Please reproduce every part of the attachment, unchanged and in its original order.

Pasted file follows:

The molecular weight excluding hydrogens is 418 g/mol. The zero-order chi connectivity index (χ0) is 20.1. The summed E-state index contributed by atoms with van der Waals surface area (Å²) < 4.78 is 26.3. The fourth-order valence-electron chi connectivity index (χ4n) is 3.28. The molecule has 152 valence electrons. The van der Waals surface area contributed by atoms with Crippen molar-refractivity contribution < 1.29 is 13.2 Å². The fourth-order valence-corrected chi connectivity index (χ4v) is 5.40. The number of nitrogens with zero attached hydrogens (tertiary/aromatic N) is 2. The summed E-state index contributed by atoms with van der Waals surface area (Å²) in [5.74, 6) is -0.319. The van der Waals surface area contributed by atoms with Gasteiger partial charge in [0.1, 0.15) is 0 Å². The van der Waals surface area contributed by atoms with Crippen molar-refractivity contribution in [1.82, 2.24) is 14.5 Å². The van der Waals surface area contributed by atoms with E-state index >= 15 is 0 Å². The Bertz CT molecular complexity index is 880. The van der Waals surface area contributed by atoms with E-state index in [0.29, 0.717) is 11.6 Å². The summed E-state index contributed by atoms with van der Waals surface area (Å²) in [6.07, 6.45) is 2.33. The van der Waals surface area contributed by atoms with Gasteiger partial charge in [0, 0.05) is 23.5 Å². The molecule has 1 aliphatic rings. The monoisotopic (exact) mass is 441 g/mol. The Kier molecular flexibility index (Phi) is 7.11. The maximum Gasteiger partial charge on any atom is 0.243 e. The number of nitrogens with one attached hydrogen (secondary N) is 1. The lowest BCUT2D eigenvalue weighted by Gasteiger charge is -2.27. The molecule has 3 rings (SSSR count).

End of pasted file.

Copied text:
The molecular weight excluding hydrogens is 418 g/mol. The zero-order chi connectivity index (χ0) is 20.1. The summed E-state index contributed by atoms with van der Waals surface area (Å²) < 4.78 is 26.3. The fourth-order valence-electron chi connectivity index (χ4n) is 3.28. The molecule has 152 valence electrons. The van der Waals surface area contributed by atoms with Crippen molar-refractivity contribution < 1.29 is 13.2 Å². The fourth-order valence-corrected chi connectivity index (χ4v) is 5.40. The number of nitrogens with zero attached hydrogens (tertiary/aromatic N) is 2. The summed E-state index contributed by atoms with van der Waals surface area (Å²) in [5.74, 6) is -0.319. The van der Waals surface area contributed by atoms with Gasteiger partial charge in [0.1, 0.15) is 0 Å². The van der Waals surface area contributed by atoms with Crippen molar-refractivity contribution in [1.82, 2.24) is 14.5 Å². The van der Waals surface area contributed by atoms with E-state index >= 15 is 0 Å². The Bertz CT molecular complexity index is 880. The van der Waals surface area contributed by atoms with E-state index in [0.29, 0.717) is 11.6 Å². The summed E-state index contributed by atoms with van der Waals surface area (Å²) in [6.07, 6.45) is 2.33. The van der Waals surface area contributed by atoms with Gasteiger partial charge in [0, 0.05) is 23.5 Å². The molecule has 1 aliphatic rings. The monoisotopic (exact) mass is 441 g/mol. The Kier molecular flexibility index (Phi) is 7.11. The maximum Gasteiger partial charge on any atom is 0.243 e. The number of nitrogens with one attached hydrogen (secondary N) is 1. The lowest BCUT2D eigenvalue weighted by Gasteiger charge is -2.27. The molecule has 3 rings (SSSR count).